Kilroy, Hayley .
Do tallgrass prairie remnants owe an extinction debt?
In eastern Kansas, less than 1% of native tallgrass prairie remains, and what is left exists in highly-fragmented prairie hay meadows. In such a fragmented system, island biogeography theory predicts that species richness will be affected by area and isolation of fragmented sites, while competition-colonization theory predicts that the best competitors (poor dispersers) deterministically go extinct as a result of habitat destruction and fragmentation. The lag time between fragmentation and non-random extinction events is known as an “extinction debt.”
Between 2004 and 2009, the Kansas Natural Heritage Inventory program surveyed 350 native prairies in five counties in eastern Kansas. A floristic quality index (FQI) was used to rank the ‘quality’ (relative conservatism) of plant communities in all sites. Patch and regional characteristics of sites, such as area, isolation, and the amount of grassland in the surrounding landscape matrix, affect species richness and floristic quality of prairies. Regional characteristics also affect whether or not sites contain a federally-threatened plant, Mead’s milkweed (Asclepias meadii). Plant species differ in their sensitivities to area and isolation effects, suggesting that tallgrass prairies are paying off an extinction debt.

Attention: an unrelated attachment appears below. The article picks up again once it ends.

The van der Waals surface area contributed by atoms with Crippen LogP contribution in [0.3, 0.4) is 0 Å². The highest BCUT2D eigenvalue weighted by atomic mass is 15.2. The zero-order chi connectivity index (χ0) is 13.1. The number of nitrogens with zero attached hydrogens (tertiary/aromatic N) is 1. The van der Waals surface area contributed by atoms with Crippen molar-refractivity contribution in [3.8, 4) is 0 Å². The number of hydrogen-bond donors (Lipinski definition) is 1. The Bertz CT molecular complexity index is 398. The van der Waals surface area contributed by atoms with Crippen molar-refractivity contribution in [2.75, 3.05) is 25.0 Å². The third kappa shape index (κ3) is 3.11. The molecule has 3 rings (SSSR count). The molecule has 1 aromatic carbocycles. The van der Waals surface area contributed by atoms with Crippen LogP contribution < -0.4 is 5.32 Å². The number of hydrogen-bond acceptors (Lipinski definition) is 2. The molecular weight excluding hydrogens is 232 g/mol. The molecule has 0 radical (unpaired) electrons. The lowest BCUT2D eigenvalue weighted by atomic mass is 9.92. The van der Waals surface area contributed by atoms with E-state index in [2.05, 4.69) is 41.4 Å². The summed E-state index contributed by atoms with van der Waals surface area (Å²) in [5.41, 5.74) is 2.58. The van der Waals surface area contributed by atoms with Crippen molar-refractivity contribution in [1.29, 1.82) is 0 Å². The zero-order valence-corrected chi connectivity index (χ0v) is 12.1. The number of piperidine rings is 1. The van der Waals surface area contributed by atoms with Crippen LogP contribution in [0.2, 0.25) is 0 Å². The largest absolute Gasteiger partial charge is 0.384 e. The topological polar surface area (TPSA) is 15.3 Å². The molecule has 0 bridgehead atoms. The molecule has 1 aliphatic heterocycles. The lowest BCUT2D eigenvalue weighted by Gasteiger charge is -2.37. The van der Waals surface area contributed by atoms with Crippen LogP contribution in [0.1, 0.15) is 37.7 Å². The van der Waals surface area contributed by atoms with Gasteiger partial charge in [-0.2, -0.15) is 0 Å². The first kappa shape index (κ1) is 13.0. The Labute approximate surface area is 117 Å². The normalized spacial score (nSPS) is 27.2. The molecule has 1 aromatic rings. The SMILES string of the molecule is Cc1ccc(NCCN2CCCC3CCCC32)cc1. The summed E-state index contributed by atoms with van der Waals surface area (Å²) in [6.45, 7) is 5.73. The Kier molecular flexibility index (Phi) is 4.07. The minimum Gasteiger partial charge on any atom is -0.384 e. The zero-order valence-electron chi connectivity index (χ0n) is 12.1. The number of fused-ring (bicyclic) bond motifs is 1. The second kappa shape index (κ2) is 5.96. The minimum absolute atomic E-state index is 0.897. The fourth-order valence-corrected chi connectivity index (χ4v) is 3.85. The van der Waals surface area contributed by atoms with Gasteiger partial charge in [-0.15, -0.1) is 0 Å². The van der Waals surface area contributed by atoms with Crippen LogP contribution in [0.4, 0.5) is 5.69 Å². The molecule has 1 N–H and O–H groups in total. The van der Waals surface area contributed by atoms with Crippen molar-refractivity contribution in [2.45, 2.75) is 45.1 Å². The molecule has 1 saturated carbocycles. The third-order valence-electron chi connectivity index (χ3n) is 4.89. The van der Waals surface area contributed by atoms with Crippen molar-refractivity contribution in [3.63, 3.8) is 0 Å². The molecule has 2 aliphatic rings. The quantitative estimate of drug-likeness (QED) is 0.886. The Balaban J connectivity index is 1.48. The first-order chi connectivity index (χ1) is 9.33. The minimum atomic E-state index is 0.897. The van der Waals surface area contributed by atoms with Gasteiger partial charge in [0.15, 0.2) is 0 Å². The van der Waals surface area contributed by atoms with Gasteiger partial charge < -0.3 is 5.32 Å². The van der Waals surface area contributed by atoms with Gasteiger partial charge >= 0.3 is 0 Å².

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1 - University of Kansas, Kansas Biological Survey and Department of Ecology and Evolutionary Biology, Higuchi Hall, 2101 Constant Ave., Lawrence, KS, 66047, USA
Presentation Type: Oral Paper:Papers for Sections
Location: 552A/Convention Center
Date: Tuesday, August 3rd, 2010
Time: 4:00 PM